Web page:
3.7 points (p < .01). Interestingly, the age values associated
other populations, such as children, is scarce, even though
to each of these punctuations were 6 and 7 years respectively.
the implications for models in reading acquisition are vast.
Therefore, a possible explanation for the disproportionate N
Previous evidence has shown that neophyte readers do
effect shown in the 1st graders could be reflecting the fact
show neighborhood density effects (Laxon et al., 1988;
that some of the words in the Sparse Neighborhoods were
Laxon et al., 2002; Laxon et al., 1994). These studies mainly
not acquired by that group at the time of the data collection
investigated children from 1st to 3rd grade, and revealed that
(note that this is in line with the accuracy rates of this group).
children responded more accurately to words from dense
What do the present neighborhood density effects tell us
neighborhoods (words with many substitution neighbors)
about lexical access in children? On the one hand, many
than to words from sparse neighborhoods (words with few
researchers have consistently found orthographic effects with
substitution neighbors) or hermits (words with no substitution
beginning readers (Castles, Davis, & Forster, 2003; Perea &
neighbors). In fact, these results entitled the seminal work
Estévez, 2008; Sebastián-Gallés & Parreño, 1995). These
by Laxon et al. (1988): ‘Children find friendly words friendly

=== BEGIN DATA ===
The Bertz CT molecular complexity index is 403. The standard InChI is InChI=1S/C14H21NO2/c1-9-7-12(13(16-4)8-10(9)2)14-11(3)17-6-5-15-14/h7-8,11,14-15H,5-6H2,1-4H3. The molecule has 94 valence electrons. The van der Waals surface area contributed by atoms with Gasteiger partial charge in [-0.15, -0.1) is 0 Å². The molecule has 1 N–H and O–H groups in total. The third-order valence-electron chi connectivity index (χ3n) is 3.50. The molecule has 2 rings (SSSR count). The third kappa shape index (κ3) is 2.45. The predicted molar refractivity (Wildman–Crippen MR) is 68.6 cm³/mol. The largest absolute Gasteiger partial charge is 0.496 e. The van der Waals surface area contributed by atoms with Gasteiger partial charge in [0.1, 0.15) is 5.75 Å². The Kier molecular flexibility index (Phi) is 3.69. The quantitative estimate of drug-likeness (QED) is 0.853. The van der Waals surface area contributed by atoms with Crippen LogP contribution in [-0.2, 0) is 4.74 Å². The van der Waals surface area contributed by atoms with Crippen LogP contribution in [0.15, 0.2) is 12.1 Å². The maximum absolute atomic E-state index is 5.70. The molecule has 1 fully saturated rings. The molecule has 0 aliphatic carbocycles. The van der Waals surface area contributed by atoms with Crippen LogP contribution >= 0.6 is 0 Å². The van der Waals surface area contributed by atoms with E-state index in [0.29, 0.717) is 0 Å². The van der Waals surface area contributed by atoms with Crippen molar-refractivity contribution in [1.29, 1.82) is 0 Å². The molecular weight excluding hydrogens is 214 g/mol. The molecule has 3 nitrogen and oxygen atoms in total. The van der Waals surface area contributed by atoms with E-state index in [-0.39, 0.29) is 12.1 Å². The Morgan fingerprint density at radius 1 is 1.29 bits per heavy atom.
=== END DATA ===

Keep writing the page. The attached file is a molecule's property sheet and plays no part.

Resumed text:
results have led to the conclusion that children do develop
too: words with many orthographic neighbors are easier to
preferences for the use of the lexical route, more than
read and spell’. All the effects they showed were based on
grapheme-to-phoneme conversion rules. This is totally in
accuracy analyses, revealing that words from dense
line with connectionist interactive models of reading
neighborhoods and words from sparse neighborhoods
acquisition and development (e.g., McClelland, 1989), and
differed in more than 10% in terms of correct responses.
partially challenges stage models, which assume that there
This difference is enormous when compared to adult data,
is a progression from logographic to alphabetic to
which normally shows differences not higher than 4%. This
orthographic representations in separated stages (Laxon et
difference motivated the current study, since it looked like
al., 1994). On the other hand, some other researchers propose
progressive reading skill acquisition could modulate
that these preferences for using the lexical route are language-
dependent, claiming that young readers from transparent
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Accepted September, 24, 2007
The 44 words used in the present study (in parenthesis their neighborhood density): ahí(4), ajo(9), bajo(8), caliente(2),
centro(1), charco(4), ciervo(6), deuda(0), diez(1), estado(1), fiel(5), fresca(3), islote(0), jefe(1), largo(3), lío(8),
llanura(0), luego(3), lugar(5), menta(8), miedo(0), olfato(0), pajar(6), paz(6), persona(0), planeta(0), proceso(1),
puerta(6), reja(7), riesgo(0), roce(3), rural(1), siesta(1), sombra(1), suela(4), texto(1), treinta(0), triste(1), valiente(2),
ventaja(1), vía(11), virus(0), viuda(1), voto(11).